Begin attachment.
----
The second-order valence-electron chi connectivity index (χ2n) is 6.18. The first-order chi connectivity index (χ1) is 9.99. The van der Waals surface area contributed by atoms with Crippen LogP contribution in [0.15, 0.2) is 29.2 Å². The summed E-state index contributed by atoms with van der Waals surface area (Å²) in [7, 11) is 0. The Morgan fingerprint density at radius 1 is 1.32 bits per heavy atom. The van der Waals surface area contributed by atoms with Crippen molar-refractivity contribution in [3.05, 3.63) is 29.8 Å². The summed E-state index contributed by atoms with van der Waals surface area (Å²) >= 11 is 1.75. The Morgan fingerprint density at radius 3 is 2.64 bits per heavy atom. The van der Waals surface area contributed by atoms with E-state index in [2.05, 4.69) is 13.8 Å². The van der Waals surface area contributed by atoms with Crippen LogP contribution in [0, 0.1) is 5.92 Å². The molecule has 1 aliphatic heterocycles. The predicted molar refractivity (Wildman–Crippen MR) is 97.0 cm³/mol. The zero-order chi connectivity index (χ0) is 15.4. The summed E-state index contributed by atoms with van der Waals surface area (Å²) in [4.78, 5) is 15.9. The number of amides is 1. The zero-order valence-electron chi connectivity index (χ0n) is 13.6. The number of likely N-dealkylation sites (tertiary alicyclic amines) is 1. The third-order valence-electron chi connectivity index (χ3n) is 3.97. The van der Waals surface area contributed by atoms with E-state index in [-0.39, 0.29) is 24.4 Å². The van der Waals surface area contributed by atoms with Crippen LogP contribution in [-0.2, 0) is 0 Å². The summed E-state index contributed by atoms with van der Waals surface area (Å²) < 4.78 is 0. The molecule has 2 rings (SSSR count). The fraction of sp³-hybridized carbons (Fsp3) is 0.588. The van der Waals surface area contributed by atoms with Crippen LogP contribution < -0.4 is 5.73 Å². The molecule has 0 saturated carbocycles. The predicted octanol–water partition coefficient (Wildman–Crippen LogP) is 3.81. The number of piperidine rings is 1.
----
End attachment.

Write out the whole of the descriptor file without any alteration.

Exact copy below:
The second-order valence-electron chi connectivity index (χ2n) is 6.18. The first-order chi connectivity index (χ1) is 9.99. The van der Waals surface area contributed by atoms with Crippen LogP contribution in [0.15, 0.2) is 29.2 Å². The summed E-state index contributed by atoms with van der Waals surface area (Å²) in [7, 11) is 0. The Morgan fingerprint density at radius 1 is 1.32 bits per heavy atom. The van der Waals surface area contributed by atoms with Crippen molar-refractivity contribution in [3.05, 3.63) is 29.8 Å². The summed E-state index contributed by atoms with van der Waals surface area (Å²) >= 11 is 1.75. The Morgan fingerprint density at radius 3 is 2.64 bits per heavy atom. The van der Waals surface area contributed by atoms with E-state index in [2.05, 4.69) is 13.8 Å². The van der Waals surface area contributed by atoms with Crippen LogP contribution in [0, 0.1) is 5.92 Å². The molecule has 1 aliphatic heterocycles. The predicted molar refractivity (Wildman–Crippen MR) is 97.0 cm³/mol. The zero-order chi connectivity index (χ0) is 15.4. The summed E-state index contributed by atoms with van der Waals surface area (Å²) in [4.78, 5) is 15.9. The number of amides is 1. The zero-order valence-electron chi connectivity index (χ0n) is 13.6. The number of likely N-dealkylation sites (tertiary alicyclic amines) is 1. The third-order valence-electron chi connectivity index (χ3n) is 3.97. The van der Waals surface area contributed by atoms with E-state index in [-0.39, 0.29) is 24.4 Å². The van der Waals surface area contributed by atoms with Crippen LogP contribution in [-0.2, 0) is 0 Å². The summed E-state index contributed by atoms with van der Waals surface area (Å²) < 4.78 is 0. The molecule has 2 rings (SSSR count). The fraction of sp³-hybridized carbons (Fsp3) is 0.588. The van der Waals surface area contributed by atoms with Crippen LogP contribution < -0.4 is 5.73 Å². The molecule has 0 saturated carbocycles. The predicted octanol–water partition coefficient (Wildman–Crippen LogP) is 3.81. The number of piperidine rings is 1.